Details like this make the line between a biopic and a whatever movie that much murkier. The unsuspecting viewer might get the impression that drug addiction could be the least likely cause of Ungar’s death, while the opposite is true. Keep in mind that the movie was released in the wake of the online poker boom and maybe the dazzling career with a fatal ending portrayed therein just wasn’t what the young poker aspirants expected. So that’s another angle to look at it when trying to explain why so many people share that High Roller: The Stu Ungar Story fell short of their expectations.

Close but No Cigar

The movie didn’t provide a perspective from the right angle to the viewer. Stu wasn’t the kind of player that treats others with respect nor did he abode by the unwritten fair play table rules. And this is a big no-no in the underground gambling world. After all, why do you think he needed the protection of friend and mentor Victor Romano? Ungar’s notorious edginess wasn’t adequately shown and didn’t evolve fully in the movie. Though well-acted by Michael Imperioli, the role of Stuart Ungar doesn’t tell us much about his bad poker manners aside from a single blow-up scene where he abuses the dealer verbally.

Whereas, Jan Fisher, a poker dealer at the time, describes Stu as ‘one of the worst’ in that regard, which suggests, again, that the picture we’re getting from the movie is incomplete. Instead, we’re being shown in a very selective manner the good side of Ungar: the generous tips, the good friend he was etc. This creates the uneasy feeling that something is missing, coupled with the impression of cherry-picking facts in order to support a particular view that was meant to be imposed.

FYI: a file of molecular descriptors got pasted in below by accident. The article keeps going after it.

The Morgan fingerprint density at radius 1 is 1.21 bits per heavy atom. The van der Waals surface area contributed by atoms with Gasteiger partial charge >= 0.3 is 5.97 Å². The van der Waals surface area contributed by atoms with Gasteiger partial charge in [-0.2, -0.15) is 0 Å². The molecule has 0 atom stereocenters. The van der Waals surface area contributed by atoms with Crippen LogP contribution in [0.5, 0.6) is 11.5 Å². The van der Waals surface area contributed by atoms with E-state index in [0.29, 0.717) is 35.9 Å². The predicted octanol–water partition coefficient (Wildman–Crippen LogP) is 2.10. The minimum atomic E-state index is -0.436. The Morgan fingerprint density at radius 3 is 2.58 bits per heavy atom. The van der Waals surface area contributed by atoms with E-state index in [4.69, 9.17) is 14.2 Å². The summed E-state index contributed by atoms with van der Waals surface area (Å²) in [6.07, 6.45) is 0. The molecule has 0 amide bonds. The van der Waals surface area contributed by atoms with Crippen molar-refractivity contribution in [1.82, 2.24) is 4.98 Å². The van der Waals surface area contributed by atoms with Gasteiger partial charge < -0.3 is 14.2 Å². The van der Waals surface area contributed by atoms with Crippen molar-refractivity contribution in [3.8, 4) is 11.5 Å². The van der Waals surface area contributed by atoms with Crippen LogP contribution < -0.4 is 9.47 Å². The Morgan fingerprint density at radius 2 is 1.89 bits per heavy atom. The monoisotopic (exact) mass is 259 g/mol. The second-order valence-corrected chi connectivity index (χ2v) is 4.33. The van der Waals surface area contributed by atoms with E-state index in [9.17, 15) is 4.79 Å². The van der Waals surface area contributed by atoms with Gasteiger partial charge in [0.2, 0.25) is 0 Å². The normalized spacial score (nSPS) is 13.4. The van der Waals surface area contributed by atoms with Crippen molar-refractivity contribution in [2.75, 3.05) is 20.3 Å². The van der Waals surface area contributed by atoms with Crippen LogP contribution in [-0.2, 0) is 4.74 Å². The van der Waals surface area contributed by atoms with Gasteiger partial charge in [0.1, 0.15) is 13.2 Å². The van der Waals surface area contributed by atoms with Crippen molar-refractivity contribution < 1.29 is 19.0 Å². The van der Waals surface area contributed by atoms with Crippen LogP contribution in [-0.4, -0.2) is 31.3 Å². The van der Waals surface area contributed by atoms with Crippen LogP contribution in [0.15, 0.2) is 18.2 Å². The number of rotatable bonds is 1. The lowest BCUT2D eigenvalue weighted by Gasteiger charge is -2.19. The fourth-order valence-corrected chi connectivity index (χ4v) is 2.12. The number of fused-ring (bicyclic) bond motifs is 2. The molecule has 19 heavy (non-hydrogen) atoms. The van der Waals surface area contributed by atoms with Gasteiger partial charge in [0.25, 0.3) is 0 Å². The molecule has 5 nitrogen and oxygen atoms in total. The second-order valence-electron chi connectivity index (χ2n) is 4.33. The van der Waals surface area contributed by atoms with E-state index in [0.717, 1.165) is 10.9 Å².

Not a Single Professional Card Player Starred in the Movie

Sadly, no real-life poker players took part in High Roller. This is a big miss because it would have lent more credence to the alleged biographical inspiration the movie was grounded on. On a different note, the problem raises up the issue of budget. The minimalistic setting and static camera shots betray a somewhat low-budget production made for television. That’s not to say that Michael Imperioli and the rest of the cast didn’t do their part of the job. The movie is well-acted, it just needs more authenticity to substantiate on the claim that it’s based on historical events.

What gives more weight to titles like Rounders and Lucky You, for example, is the appearance of poker pros, albeit brief. Titans like Johny Chan, Barry Greenstein and Sammy Farha can make any poker movie come to life. You see where we’re going with this, right? These familiar faces give the said movies more depth, and the feel of legitimacy and those are not even based on a real story.

Remake It or Take It As Is?

Although not hugely acclaimed, High Roller: The Stu Ungar Story is a movie liked by many. The screenplay definitely has merit, though it’s not 100% conforming to the facts. We tried our hardest to glean whether the positive comments outweigh the outpouring of negative feedback and it seems they are offset against each other. In short, while some think the movie is extraordinary, there are also those who believe it’s the other way around.